« Back to Posts

The Year Of Alexa

Chances are you’ve already read an article from someone at CES proclaiming how voice and voice commands are the future of, well, just about everything. If they were really on their game, they’ll have mentioned voice-powered AI, and the all-stars among them no doubt managed to tie that voice-powered AI into a frictionless global market fueled by Bitcoin and/or cryptocurrency.

(That’s six buzzwords. Someone’s got to have bingo.)

Meanwhile, back here on earth, it’s worthwhile to point out that while voice activated technology, of the sort represented by Alexa, can be all that and a bag of chips, it does have its limitations, most of them financial.

Let’s take TV.

For the most part, Alexa and other voice activated tech can do some basic tricks that aren’t all that hard to program. She can pause, play and stop. Rewind and fast-forward in specific time increments. Search for tagged keywords. And while it may seems amazing that Alexa  can search through every single movie in the world to find Thelma and Louise when you say “Alexa! What’s the movie with Geena Davis and Susan Sarandon and the car?” it’s really just searching the way Google does and then reading you the answer. (And FWIW, Thelma and Louise is the only movie that Davis and Sarandon both starred in.)

That’s a great and easy use case for Alexa and for voice activated technology in general.

This process becomes “AI” in the hands of the marketing department when the voice activated device reads you a list of other movies you might also want to add to your watchlist, said suggestions coming directly from the “People Also Searched For” list most search engines generate.  In the hands of marketing writers  this becomes “using artificial intelligence, our system can even anticipate what a user might want to watch next and offer up suggestions!”

Go Alexa, Go!

Now I am a big fan of voice activated technology in general, Alexa in particular. I’ve had one since they first rolled out and the whole family uses Alexa to turn lights on and off, adjust the thermostat, play Jeopardy, read the news and of course play music. I even have a Dot set up in my car, as detailed here.

So I know a thing or two about Alexa. Including the fact that if you say “Alexa, Weather is the what?” she still reads you today’s forecast. (You’re welcome.)

The other thing to know about Alexa is that most of the things she does beyond controlling nearby electronic devices with updatable firmware and built-in microphones costs money. Lots of money, in fact.

So the lights she turns on and off in my house are all lamps that are plugged into relatively cheap Z-wave enabled plugs that allow them to talk to Alexa. Installing that for any of the wired-in recessed and other ceiling-based lighting would require a costly visit from an electrician. (I’m not that handy.) Alexa can turn TVs on and off… if you have a new connected TV. Ditto appliances. You want a refrigerator with Alexa baked in? Get ready to spend over $2500 for a new refrigerator. You can’t retrofit your two year old Sub Zero.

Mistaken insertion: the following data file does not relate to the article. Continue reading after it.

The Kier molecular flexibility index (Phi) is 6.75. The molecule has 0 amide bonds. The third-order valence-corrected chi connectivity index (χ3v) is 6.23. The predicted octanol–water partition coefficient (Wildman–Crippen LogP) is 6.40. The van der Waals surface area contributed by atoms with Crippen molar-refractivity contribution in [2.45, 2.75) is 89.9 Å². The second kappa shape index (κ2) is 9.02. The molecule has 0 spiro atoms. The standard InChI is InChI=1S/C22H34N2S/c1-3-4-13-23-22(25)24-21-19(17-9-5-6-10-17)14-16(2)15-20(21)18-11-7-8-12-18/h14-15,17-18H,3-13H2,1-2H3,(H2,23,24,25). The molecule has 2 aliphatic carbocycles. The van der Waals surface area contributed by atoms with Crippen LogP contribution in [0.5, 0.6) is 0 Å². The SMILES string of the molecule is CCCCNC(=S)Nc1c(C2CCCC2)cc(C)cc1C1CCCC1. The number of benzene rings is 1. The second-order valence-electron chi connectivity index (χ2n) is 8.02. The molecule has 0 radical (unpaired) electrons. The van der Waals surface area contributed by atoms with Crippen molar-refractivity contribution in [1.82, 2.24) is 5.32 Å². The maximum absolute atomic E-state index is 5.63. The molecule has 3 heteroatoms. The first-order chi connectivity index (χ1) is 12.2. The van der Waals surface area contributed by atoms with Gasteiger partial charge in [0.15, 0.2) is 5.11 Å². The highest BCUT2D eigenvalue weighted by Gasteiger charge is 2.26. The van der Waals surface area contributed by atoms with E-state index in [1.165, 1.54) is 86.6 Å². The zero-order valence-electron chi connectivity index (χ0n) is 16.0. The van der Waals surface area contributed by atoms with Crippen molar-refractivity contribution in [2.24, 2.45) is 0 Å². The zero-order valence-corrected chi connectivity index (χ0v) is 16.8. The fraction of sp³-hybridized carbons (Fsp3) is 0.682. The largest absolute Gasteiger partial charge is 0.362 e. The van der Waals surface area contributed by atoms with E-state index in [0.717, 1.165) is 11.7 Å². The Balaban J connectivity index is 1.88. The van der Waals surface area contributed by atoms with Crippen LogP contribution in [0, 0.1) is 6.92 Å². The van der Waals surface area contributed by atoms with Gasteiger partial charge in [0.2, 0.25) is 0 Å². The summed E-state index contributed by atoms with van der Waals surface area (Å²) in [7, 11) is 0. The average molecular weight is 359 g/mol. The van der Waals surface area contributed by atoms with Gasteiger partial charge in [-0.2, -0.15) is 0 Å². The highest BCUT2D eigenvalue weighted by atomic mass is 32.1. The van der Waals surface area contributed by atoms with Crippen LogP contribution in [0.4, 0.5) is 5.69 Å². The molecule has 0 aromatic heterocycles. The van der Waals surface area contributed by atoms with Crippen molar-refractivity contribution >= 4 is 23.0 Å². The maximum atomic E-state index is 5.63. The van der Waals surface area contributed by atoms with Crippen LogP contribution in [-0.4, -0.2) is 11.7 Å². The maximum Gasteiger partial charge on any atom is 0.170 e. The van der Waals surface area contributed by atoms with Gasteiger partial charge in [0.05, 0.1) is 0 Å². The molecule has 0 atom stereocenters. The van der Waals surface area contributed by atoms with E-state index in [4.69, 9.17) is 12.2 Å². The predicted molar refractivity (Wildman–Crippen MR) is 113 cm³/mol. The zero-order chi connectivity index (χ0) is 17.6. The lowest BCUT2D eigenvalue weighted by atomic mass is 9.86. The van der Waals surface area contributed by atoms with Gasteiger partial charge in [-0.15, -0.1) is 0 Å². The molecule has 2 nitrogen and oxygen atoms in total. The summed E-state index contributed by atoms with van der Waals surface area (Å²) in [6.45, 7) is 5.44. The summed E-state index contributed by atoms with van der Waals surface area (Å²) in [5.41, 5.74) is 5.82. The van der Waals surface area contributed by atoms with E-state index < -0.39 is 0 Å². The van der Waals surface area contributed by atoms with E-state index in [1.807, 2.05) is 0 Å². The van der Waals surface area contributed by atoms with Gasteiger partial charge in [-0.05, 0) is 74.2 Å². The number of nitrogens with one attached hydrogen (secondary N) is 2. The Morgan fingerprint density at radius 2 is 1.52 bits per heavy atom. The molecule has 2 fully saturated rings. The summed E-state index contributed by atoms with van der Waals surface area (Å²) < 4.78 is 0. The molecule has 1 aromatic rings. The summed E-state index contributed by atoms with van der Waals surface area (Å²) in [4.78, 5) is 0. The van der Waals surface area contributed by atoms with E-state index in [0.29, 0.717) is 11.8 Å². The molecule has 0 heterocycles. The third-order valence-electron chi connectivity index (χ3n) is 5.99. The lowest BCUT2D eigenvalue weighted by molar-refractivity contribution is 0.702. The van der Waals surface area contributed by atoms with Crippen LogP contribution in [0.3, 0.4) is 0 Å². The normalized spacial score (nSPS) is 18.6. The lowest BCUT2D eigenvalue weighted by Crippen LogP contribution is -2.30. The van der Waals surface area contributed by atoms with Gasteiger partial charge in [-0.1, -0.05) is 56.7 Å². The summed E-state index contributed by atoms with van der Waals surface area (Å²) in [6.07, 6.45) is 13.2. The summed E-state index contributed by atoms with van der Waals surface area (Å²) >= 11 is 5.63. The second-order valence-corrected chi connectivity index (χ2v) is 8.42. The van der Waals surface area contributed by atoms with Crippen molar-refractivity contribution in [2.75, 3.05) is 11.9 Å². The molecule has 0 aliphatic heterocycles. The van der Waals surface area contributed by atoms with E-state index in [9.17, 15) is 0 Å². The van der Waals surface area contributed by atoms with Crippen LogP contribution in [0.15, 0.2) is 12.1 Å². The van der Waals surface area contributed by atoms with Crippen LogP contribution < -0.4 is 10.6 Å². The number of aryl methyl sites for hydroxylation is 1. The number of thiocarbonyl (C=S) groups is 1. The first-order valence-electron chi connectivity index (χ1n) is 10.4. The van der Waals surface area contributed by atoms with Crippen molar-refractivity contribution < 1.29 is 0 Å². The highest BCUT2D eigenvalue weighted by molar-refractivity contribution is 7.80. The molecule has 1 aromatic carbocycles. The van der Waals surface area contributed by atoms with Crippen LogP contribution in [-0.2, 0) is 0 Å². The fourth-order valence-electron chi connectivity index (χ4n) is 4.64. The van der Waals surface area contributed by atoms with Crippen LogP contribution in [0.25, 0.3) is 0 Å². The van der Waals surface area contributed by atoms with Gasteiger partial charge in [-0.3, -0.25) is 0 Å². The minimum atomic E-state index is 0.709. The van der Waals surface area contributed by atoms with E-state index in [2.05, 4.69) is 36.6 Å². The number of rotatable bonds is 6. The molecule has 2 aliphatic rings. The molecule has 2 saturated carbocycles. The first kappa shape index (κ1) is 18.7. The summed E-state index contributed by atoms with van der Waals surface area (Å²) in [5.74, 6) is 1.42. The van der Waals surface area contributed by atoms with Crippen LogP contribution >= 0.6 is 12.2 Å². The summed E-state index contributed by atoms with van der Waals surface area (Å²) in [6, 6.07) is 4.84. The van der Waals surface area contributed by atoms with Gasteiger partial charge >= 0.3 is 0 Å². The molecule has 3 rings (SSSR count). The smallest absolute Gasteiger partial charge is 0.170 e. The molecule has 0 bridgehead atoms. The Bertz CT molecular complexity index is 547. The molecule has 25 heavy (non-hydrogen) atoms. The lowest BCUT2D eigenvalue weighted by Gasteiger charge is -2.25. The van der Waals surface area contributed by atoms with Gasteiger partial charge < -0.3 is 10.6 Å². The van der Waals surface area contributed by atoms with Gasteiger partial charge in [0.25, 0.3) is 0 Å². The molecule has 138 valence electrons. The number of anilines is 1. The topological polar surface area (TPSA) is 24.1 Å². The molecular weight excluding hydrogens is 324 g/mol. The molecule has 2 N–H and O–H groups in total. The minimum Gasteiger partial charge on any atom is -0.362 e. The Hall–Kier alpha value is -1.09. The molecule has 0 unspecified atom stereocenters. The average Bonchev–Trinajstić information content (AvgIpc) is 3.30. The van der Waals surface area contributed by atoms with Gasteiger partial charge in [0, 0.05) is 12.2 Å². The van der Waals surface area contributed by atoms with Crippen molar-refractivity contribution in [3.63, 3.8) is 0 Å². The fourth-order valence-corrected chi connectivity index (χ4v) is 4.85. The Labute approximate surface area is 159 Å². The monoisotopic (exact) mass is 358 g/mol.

Point being that while there’s a lot of great things that voice enabled technology can do, the problem with any sort of Internet of Things (last year’s CES buzzword) is that those things cost a whole lot of money. Money most people aren’t going to spend just to get a talking refrigerator. And so it’s going to take a quite a while before any of those cool things you’ve seen on display at CES actually become a reality.


Where Alexa and similar voice activated devices do have a real future, however,  is in cars. Using your voice to change radio stations turn up the heat, turn on the rear defroster and windshield wiper and input a destination for the navigation system is a lot safer than doing it manually.

What’s more, voice activation can work with a new car or be retrofitted (for many things) to an old one. The programming isn’t that hard and there’s a wealth of new app-based features that can be accommodated, like apps that find you parking spaces (the iTunes app store has been pushing them bigly this week.)  So if you want to add “AI” you can have Alexa ask you if you want her to find you a parking space after you’ve asked her for directions to the nearest Starbucks.

Voice technology will be adopted quickly over the next year, not so much because it’s easy, but because it finally works. Apple rolled out poor Siri long before the technology was perfected and the comedy(ish) of errors that resulted turned people off to voice activation for a while. But Alexa actually understands most of what you say to her and Google Home does too, which is bringing people around to the possibilities.

Which means that The Jetsons and Star Trek are getting even closer to reality.

Happy CES.